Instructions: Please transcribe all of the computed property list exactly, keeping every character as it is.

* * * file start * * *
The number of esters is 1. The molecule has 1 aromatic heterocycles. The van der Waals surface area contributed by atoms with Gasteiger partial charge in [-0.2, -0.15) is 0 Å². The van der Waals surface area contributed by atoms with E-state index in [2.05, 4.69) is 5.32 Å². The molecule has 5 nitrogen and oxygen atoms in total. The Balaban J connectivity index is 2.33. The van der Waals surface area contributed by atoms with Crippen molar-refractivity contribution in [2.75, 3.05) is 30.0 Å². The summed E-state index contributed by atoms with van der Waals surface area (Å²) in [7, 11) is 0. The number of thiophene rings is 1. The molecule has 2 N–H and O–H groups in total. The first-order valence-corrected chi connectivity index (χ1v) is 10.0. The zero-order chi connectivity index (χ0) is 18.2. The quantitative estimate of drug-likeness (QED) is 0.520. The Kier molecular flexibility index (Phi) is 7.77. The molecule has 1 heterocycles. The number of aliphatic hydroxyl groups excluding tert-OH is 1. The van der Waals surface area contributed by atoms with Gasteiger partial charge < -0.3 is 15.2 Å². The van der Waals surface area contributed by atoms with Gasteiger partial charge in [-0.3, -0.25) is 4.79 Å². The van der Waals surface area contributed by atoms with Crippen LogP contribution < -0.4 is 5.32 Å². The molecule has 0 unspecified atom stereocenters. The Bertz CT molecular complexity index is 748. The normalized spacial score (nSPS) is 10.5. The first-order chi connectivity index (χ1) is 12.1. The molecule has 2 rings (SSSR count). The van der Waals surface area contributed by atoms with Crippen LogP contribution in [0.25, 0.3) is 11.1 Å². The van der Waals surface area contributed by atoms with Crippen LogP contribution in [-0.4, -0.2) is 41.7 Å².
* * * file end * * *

The number of esters is 1. The molecule has 1 aromatic heterocycles. The van der Waals surface area contributed by atoms with Gasteiger partial charge in [-0.2, -0.15) is 0 Å². The van der Waals surface area contributed by atoms with E-state index in [2.05, 4.69) is 5.32 Å². The molecule has 5 nitrogen and oxygen atoms in total. The Balaban J connectivity index is 2.33. The van der Waals surface area contributed by atoms with Crippen molar-refractivity contribution in [2.75, 3.05) is 30.0 Å². The summed E-state index contributed by atoms with van der Waals surface area (Å²) in [7, 11) is 0. The number of thiophene rings is 1. The molecule has 2 N–H and O–H groups in total. The first-order valence-corrected chi connectivity index (χ1v) is 10.0. The zero-order chi connectivity index (χ0) is 18.2. The quantitative estimate of drug-likeness (QED) is 0.520. The Kier molecular flexibility index (Phi) is 7.77. The molecule has 1 heterocycles. The number of aliphatic hydroxyl groups excluding tert-OH is 1. The van der Waals surface area contributed by atoms with Gasteiger partial charge < -0.3 is 15.2 Å². The van der Waals surface area contributed by atoms with Gasteiger partial charge in [-0.3, -0.25) is 4.79 Å². The van der Waals surface area contributed by atoms with Crippen LogP contribution < -0.4 is 5.32 Å². The molecule has 0 unspecified atom stereocenters. The Bertz CT molecular complexity index is 748. The normalized spacial score (nSPS) is 10.5. The first-order chi connectivity index (χ1) is 12.1. The molecule has 2 rings (SSSR count). The van der Waals surface area contributed by atoms with Crippen LogP contribution in [0.25, 0.3) is 11.1 Å². The van der Waals surface area contributed by atoms with Crippen LogP contribution in [-0.4, -0.2) is 41.7 Å².